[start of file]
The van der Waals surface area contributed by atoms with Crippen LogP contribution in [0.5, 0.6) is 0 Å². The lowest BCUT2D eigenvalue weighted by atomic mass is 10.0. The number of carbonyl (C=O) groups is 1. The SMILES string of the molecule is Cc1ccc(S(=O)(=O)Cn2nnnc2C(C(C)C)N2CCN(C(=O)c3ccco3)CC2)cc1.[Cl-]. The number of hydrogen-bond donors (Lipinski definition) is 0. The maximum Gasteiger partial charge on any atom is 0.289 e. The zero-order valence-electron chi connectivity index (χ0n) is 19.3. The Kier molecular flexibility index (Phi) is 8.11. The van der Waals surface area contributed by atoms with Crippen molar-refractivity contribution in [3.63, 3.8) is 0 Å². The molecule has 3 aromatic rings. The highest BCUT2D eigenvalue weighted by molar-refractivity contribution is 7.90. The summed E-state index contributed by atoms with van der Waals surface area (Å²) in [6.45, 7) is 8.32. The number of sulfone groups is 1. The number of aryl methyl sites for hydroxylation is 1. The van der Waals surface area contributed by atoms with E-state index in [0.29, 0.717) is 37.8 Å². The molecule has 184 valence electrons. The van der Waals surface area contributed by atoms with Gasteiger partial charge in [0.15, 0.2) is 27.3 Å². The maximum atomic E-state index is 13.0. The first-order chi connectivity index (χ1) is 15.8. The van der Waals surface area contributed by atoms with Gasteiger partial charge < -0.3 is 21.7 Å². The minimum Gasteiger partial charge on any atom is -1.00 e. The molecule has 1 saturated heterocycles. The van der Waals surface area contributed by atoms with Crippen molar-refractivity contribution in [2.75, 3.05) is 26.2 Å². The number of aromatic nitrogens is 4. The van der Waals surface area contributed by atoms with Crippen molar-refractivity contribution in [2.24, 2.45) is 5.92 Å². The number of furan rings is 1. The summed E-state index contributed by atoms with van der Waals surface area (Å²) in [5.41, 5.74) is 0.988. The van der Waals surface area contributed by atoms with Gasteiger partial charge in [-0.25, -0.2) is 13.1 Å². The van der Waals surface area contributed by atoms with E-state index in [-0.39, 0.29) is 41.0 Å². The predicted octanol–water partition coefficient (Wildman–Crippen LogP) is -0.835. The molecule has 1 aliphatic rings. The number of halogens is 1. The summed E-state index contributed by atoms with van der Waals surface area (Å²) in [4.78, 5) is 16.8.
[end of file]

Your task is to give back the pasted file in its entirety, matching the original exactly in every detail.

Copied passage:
The van der Waals surface area contributed by atoms with Crippen LogP contribution in [0.5, 0.6) is 0 Å². The lowest BCUT2D eigenvalue weighted by atomic mass is 10.0. The number of carbonyl (C=O) groups is 1. The SMILES string of the molecule is Cc1ccc(S(=O)(=O)Cn2nnnc2C(C(C)C)N2CCN(C(=O)c3ccco3)CC2)cc1.[Cl-]. The number of hydrogen-bond donors (Lipinski definition) is 0. The maximum Gasteiger partial charge on any atom is 0.289 e. The zero-order valence-electron chi connectivity index (χ0n) is 19.3. The Kier molecular flexibility index (Phi) is 8.11. The van der Waals surface area contributed by atoms with Crippen molar-refractivity contribution in [3.63, 3.8) is 0 Å². The molecule has 3 aromatic rings. The highest BCUT2D eigenvalue weighted by molar-refractivity contribution is 7.90. The summed E-state index contributed by atoms with van der Waals surface area (Å²) in [6.45, 7) is 8.32. The number of sulfone groups is 1. The number of aryl methyl sites for hydroxylation is 1. The van der Waals surface area contributed by atoms with E-state index in [0.29, 0.717) is 37.8 Å². The molecule has 184 valence electrons. The van der Waals surface area contributed by atoms with Gasteiger partial charge in [0.15, 0.2) is 27.3 Å². The maximum atomic E-state index is 13.0. The first-order chi connectivity index (χ1) is 15.8. The van der Waals surface area contributed by atoms with Gasteiger partial charge < -0.3 is 21.7 Å². The minimum Gasteiger partial charge on any atom is -1.00 e. The molecule has 1 saturated heterocycles. The van der Waals surface area contributed by atoms with Crippen molar-refractivity contribution in [2.75, 3.05) is 26.2 Å². The number of aromatic nitrogens is 4. The van der Waals surface area contributed by atoms with Crippen molar-refractivity contribution in [2.24, 2.45) is 5.92 Å². The number of furan rings is 1. The summed E-state index contributed by atoms with van der Waals surface area (Å²) in [5.41, 5.74) is 0.988. The van der Waals surface area contributed by atoms with Gasteiger partial charge in [-0.25, -0.2) is 13.1 Å². The van der Waals surface area contributed by atoms with E-state index in [-0.39, 0.29) is 41.0 Å². The predicted octanol–water partition coefficient (Wildman–Crippen LogP) is -0.835. The molecule has 1 aliphatic rings. The number of halogens is 1. The summed E-state index contributed by atoms with van der Waals surface area (Å²) in [4.78, 5) is 16.8.